Do PE funds stop caring about certain investments once the fund has crushed it?


I'm tracking a distressed high yield issuer right now that is owned by a prominent PE firm within an older vintage fund (they've since raised several multi-billion dollar funds). The fund itself also holds several other assets that have crushed it, and thus the fund itself is top decile for that vintage. My theory is that the GPs will be less likely to salvage this distressed investment (via new capital infusion) and more likely to let the issuer simply figure it out for itself, without obviously breaching any fiduciary duties and doing unnatural things. For those who still work in PE and at a senior enough level to have a sense for what I am talking about, can you opine on how you think about these types of situations?

Comments (25)

Most Helpful
Aug 5, 2019 - 4:38pm

Hey, generally the GPs mandate is to maximize value across the entire portfolio. But other factors come into play, notably if this is a tail-end asset in a fund that is nearing the end of its life cycle, and if the lead partner running the deal is still active with the firm (and whether her/his overall track record is meaningfully affected by this single deal (can it be salvaged and improve the partner's standing? does the partner have enough good deals to chalk this one up to "lesson's learned" category during reviews/fundraising).

Generally, at the tail end of the fund (when the fund is nearing end of its harvest period, or perhaps it's already in extension), the goal will be to generate liquidity promptly. The burden of monitoring this company, in the context of the fund's overall returns may not make economic sense for the fund or its investors.

Internally at the GP, it's possible that the lead partner on the deal has either left, or transitioned responsibilities to another individual (so the partner can focus on bigger and better things). Some firms are better at adding value to struggling investments, others are better at maximizing their total return with cap structure antics, while others are great at asset gathering not because, but in-spite of their returns. If the sponsor has been in the news, or has other PortCo's with public debt, or IPO'd its companies in the past, you can dig around for a sense of how they handle different situations.

In short, your intuition is not wrong to think that some sponsors will pay less attention to struggling companies in funds that are at their tail end, especially if the rest of their portfolio is performing well enough to raise capital. Many, however, are merciless about squeezing every potential dollar out of every investment. While the industry is full of hyper-competitive individuals who strive to maximize every dollar, at some point these individuals can make the sometimes rational choice that the amount of attention a struggling PortCo would require to fix is better spent (for themselves, and for their investors), maximizing value elsewhere in the portfolio.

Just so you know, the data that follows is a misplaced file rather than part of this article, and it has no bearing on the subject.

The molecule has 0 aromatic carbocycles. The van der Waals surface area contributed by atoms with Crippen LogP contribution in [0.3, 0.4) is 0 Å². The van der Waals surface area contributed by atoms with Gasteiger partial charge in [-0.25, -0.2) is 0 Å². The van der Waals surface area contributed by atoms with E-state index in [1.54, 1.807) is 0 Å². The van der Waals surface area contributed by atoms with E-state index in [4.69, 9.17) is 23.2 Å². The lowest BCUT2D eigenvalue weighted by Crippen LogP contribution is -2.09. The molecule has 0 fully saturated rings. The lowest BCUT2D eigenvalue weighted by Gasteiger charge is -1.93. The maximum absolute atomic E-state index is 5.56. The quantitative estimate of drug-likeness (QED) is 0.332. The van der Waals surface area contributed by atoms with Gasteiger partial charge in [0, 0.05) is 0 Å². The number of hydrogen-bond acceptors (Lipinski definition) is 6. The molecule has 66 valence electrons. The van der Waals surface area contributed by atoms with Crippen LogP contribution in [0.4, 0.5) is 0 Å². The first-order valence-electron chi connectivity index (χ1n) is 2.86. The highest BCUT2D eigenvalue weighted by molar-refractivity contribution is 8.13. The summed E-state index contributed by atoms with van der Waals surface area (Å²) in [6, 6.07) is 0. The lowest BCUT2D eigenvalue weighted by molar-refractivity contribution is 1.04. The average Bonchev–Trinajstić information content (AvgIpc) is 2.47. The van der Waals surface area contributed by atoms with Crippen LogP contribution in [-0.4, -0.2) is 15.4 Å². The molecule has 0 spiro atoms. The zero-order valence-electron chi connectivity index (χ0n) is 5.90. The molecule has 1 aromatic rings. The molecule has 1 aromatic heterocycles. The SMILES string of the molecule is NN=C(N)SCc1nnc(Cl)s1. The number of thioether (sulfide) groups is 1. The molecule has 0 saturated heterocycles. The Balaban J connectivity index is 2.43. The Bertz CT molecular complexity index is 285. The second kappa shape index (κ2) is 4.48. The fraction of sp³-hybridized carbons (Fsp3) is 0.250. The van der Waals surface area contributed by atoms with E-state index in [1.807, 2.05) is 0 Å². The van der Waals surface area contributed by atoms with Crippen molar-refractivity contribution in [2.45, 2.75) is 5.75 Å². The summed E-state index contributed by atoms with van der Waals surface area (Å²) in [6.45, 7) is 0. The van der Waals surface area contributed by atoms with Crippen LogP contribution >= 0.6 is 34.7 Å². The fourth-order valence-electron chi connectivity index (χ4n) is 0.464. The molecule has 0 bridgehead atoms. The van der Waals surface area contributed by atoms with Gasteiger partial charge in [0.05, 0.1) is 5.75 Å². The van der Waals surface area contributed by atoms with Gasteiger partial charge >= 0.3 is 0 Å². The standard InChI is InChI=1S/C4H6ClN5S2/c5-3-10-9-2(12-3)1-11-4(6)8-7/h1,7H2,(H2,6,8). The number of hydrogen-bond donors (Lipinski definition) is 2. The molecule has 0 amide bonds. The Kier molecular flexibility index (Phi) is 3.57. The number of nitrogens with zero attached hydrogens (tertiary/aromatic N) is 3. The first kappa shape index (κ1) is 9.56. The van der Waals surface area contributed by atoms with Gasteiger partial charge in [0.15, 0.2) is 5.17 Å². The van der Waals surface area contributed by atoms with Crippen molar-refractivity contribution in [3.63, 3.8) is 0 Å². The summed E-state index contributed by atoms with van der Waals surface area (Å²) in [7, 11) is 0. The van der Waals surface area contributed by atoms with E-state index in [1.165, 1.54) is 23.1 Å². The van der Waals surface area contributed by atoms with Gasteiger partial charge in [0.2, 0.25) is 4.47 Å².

2020 Update: recounting my experiences in PE and sharing thoughts on recent deals at
Aug 6, 2019 - 5:42pm

Tacking on to this, there are some situations out there in which the sponsor has already achieved enough of a return through levered recaps to the point where an exit would simply be the cherry on top. This can happen through a number of different scenarios, but it's usually the case that the company is too levered for a successful public exit, doesn't have enough cash flow to organically de-lever quickly enough, and the sponsor's thesis around a strategic exit/sale to another sponsor turned out to be optimistic (due to timing, company performance, etc.).

It's a corner case, but wanted to shed some light on a situation in which a "stranded asset" isn't necessarily considered a negative outcome. The principle still applies: if there are more productive ways to spend your time within the portfolio, then that's what will attract focus.

Aug 6, 2019 - 5:53pm


It's a corner case, but wanted to shed some light on a situation in which a "stranded asset" isn't necessarily considered a negative outcome.

Solid point, sponsors can make a great return on recaps alone.

For the benefit of high yield investors posting/reading here - it would of course be a "negative" outcome for the debt holders.

2020 Update: recounting my experiences in PE and sharing thoughts on recent deals at
Aug 5, 2019 - 7:19pm

Awesome response, thank you!
FWIW, I checked the sponsor's website and it appears the entire deal team is still there, with a few having since gotten promotions. The fund is still technically investing, but should enter harvest mode in the next year or so, when it needs to address debt maturities. This sponsor isn't known to be a terribly aggressive one -- not in the sense of levering its portcos to the point of no return, but more in the sense of isn't notorious for repurchasing implied (reorg) equity value through the structure or doing debt exchanges to extend option value. Will be interesting to see how this plays out.

Aug 6, 2019 - 1:45am